Shenmue 3 preview: hands-on with the long-awaited sequel

Shenmue 3 has been a long time coming, and here are some hands-on impressions from our US chums...

Den Of Geek US spent 15 minutes with Shenmue III at E3, and a lot of it was very enjoyable. Mostly because the little things – like having odd conversations with random townsfolk, buying peculiar items and trinkets from shops and capsule vending machines, and engaging in quaint, meditative mini-games – recall the brilliance of the original titles and Yu Suzuki’s genre-defining concept of somehow making mundane, everyday tasks deeply fun and engrossing.

At the same time, the demo didn’t inspire complete confidence in game’s presentation and combat system. There’s something nice about the fact that someone could potentially play Shenmue I and II and then jump into Shenmue III and find the characters and environments immediately recognizable aesthetically. Shenmue II came out 18 years ago, though, and some people might prefer a higher level of polish.

It’s worth noting that the project’s Kickstarter didn’t generate nearly the amount of money necessary to develop a game as sprawling and graphically polished as some fans would have hoped (the budget came in somewhere around $10 million, a far cry from the original game’s $70 million). This was never going to be a true next-gen graphical update of the series. That said, the fact that the game looks like a Dreamcast title at times could hurt Shenmue III in the long run.

The demo took place in the Chinese mountain village of Bailu, with the player tasked with tracking down a bookie with a scar over his eye by exploring and talking to villagers. It’s nice to survey the town’s nooks and crannies before hunting down the bookie: you can play a rustic version of Plinko in the town’s small gambling area, buy a health supplement at a nearby shop, and partake in random stop-and-chats with the townsfolk. The dialogue is as bizarrely flaccid and awkward as ever, but for some reason, in Shenmue, that monotone delivery is oddly endearing.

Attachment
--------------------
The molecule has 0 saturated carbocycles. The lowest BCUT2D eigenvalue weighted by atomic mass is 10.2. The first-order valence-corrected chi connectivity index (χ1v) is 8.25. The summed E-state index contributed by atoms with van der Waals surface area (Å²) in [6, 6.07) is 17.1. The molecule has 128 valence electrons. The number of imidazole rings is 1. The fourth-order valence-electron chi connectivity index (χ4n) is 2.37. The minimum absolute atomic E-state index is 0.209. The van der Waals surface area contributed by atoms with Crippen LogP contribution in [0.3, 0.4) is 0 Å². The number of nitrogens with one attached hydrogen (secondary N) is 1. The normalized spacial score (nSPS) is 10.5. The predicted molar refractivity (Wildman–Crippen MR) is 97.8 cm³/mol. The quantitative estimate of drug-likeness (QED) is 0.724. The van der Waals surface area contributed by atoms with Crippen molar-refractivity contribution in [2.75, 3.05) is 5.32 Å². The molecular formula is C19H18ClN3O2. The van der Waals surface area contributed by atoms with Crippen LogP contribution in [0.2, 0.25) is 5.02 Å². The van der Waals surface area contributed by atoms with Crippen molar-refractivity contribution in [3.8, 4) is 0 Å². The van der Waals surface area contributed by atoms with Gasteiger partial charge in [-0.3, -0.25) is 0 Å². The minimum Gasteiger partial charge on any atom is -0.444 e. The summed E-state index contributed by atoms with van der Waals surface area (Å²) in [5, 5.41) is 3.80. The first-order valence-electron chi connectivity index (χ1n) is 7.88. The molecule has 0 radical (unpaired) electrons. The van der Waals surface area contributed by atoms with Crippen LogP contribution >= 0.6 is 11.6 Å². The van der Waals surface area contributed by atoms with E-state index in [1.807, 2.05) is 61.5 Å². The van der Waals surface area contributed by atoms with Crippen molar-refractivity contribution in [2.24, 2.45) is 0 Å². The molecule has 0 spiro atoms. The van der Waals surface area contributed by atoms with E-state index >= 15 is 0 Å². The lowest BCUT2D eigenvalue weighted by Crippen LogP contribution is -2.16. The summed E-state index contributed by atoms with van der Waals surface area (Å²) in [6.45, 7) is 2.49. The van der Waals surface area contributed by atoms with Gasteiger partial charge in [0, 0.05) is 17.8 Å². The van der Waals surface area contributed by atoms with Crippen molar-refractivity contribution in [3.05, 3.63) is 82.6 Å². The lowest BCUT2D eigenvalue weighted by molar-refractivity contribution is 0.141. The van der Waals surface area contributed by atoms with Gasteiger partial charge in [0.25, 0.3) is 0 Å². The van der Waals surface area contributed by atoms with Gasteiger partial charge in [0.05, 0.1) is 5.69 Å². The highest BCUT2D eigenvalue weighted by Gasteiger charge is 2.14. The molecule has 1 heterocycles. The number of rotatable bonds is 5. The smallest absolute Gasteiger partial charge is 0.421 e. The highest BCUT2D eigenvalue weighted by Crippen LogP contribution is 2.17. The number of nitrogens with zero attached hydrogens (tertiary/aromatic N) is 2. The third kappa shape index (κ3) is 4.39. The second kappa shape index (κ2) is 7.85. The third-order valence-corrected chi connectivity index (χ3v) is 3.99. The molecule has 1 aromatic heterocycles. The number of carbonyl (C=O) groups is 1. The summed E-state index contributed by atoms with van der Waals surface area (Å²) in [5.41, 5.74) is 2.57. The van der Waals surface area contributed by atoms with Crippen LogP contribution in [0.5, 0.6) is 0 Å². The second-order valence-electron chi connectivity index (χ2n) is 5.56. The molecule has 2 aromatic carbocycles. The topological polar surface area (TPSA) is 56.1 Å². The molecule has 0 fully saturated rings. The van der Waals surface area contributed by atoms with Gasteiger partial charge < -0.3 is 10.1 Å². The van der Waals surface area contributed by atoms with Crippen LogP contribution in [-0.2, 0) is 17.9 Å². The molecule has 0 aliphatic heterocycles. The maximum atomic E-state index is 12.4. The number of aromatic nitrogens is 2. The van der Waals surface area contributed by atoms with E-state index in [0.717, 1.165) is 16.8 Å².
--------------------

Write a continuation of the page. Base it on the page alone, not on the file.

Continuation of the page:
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The first few minutes of the demo were blissfully nostalgic, and they’ll have long-time fans flashing back to the first time they loaded Shenmue on a Dreamcast. The density and detail of the exterior and interior environments are just as they were in the original games, with Ryo (voiced again by Corey Marshall) often picking up an inconsequential item and voicing a quick thought to himself before putting the knick-knack back on the shelf. Little moments like these are what make Shenmue special.

Once you find the bookie (with considerable help from the Deep Silver rep), you have the option to either fight him then and there, or train at a nearby dojo first, which would help your chances in the impending fist fight.

Weighing the demo’s time constraints, you might want to jump straight into battle and forego the dojo training. You might get your arse kicked, but what hurts the most is the fact that the fighting mechanics have been overhauled – and not for the better.

The original games’ combat felt snappy and fluid and was heavily inspired by the mechanics of Sega’s Virtua Fighter series. It was challenging to be sure, but it looked and felt very cool. Shenmue III’s fighting feels rigid, a little button mash-y, and surprisingly unresponsive. You don’t always feel like you’re quite in direct control of Ryo, which is concerning. 

After the fight, there were a couple of minutes left to pop over to the dojo and brush up on your skills: you can practise a squatting martial arts stance, which was a fun one-button mini-game; or you could spar with the dojo’s instructor, which offers more of the same fighting gameplay, with a quick tutorial on how to pull off a simple three-hit combo.

Shenmue III will without a doubt be a divisive topic of conversation leading up to and following its release date. Die-hards are sure to find beauty in the game’s faithfulness to the series, but new players and those who prefer modern gaming conventions and presentation may be turned off by some of the game’s wonkier aspects. There’s still time for the developers YS Net and Neilo to polish up some of the rough edges, so we’ll see how it all shakes out when Shenmue makes its long-awaited return later this year.

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Shenmue III launches on PS4 and PC on 19 November 2019.